cpdo  Artifact Content

Artifact 71c5d92bf4a0cae59ab0ec444c800412a0d96b83:

Wiki page [AmalgamationBuild] by stephan 2011-05-17 18:39:27.
D 2011-05-17T18:39:27.364
L AmalgamationBuild
P f5aad0ea2b0c707293b7386b767714c80ec8cd11
U stephan
W 3636
<strong>ACHTUNG: THE CPDO WIKI IS NOW (AS OF 2011-May-17) MAINTAINED ON A DEDICATED WIKI SITE:</strong> [http://whiki.wanderinghorse.net/wikis/cpdo/?page=AmalgamationBuild]

The amalgamation build...

The build tree supports the generation of a so-called "amalgamation
build". This is a single pair of header/impl files which are
easy to import into arbitrary source trees.

It is created like this:

~> make amal

That creates the following files:

   *  C mode: <tt><nowiki>cpdo_amalgamation.[ch]</nowiki></tt>
   *  C++ mode: <tt><nowiki>cpdo_amalgamation.[ch]pp</nowiki></tt>. These include the C library and the [cpdopp|C++ wrapper].

They include the driver-specific parts, but they are if-def'd out by
default. To enable them, define <tt>CPDO_ENABLE_SQLITE3</tt> and/or 
<tt>CPDO_ENABLE_MYSQL5</tt> to a true value when compiling the
amalgamation or edit the header file(s) and set them to a true value (they are set at the very top of the header files).

From client code that looks a bit like:

#include "cpdo_amalgamation.h" // or .hpp

The macros can of course be passed to the compiler instead of defined
in a source file. If they are not set when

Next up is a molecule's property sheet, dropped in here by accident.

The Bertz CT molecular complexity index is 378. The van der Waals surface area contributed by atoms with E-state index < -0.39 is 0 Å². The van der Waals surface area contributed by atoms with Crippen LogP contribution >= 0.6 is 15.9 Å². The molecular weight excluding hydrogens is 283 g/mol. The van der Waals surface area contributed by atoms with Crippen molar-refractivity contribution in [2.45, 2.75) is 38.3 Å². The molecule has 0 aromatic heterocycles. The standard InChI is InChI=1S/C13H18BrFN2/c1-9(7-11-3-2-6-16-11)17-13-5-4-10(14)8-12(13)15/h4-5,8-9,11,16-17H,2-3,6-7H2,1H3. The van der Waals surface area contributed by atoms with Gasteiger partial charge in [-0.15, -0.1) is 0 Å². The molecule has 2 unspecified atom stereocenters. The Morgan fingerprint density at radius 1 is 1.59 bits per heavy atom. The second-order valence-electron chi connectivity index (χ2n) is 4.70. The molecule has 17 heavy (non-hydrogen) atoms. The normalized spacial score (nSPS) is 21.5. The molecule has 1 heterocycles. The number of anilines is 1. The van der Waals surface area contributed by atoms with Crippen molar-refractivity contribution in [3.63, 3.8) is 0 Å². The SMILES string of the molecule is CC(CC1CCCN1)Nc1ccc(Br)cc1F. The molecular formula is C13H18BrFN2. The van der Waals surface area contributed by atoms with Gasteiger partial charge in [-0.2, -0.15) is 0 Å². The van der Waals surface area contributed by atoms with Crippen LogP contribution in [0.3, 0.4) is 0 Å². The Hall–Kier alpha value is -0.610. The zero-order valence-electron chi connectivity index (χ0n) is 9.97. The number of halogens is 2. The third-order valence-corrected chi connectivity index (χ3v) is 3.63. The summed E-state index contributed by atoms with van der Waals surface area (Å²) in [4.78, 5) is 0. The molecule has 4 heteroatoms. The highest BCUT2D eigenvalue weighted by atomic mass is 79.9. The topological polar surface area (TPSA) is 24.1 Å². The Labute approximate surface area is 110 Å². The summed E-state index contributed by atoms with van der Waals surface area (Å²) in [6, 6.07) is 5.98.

<tt>cpdo_amalgamation.c</tt> is compiled, there will be no drivers
available. If they are not set when <tt>cpdo_amalgamation.h</tt> is included, driver-dependent function declarations (see below) will be <tt>#if</tt>'d out.

When using the amalgamation, you will need to tell cpdo about those drivers. That looks like this:


Maybe someday i'll add a dynamic loader, but it's not on the immediate
TODO list.

If you're using C++ code, the above can be executed as part
of the initialization of a dummy variable, meaning you don't have
to call those functions directly from <tt>main()</tt>. For example:

#include "cpdo_amalgamation.hpp"
namespace {
        static const int placeholder_sq3 = cpdo_driver_sqlite3_register()
        static const int placeholder_my5 = cpdo_driver_mysql5_register()

When compiling and linking, you may need to specify driver-specific
compilation/linker flags. For sqlite3 the following normally suffices:

   *  LDFLAGS: <tt>-lsqlite3</tt>

For mysql you can get the flags necessary by running
<tt>mysql_config --libs</tt> or <tt>mysql_config --cflags</tt>.

For example:

# Compile:
~> gcc -c \
   -fPIC \
   -Wall -Werror -pedantic -ansi \
   -I. \
   $(mysql_config --cflags) \

# Create shared library:
~> g++ \
   -shared \
   -o libcpdo.so \
   $(mysql_config --libs) 
   -lsqlite3 \

The core code compiles fine with [http://bellard.org/tcc/|tcc] as well (well, with some versions - some are missing <tt>stdarg.h</tt>!), but the <tt>mysql_config</tt> script assumes GCC and might emit options which tcc can't handle, so you may have to manually define the linker arguments for that compiler.

To compile with tcc:

~> tcc -fPIC -c  \

tcc can run applications from source code directly, without intermediary linking. See the file <tt>tcc-test.c</tt> for an example.

Z df2d74b1f7086aa424d2ee92ade76466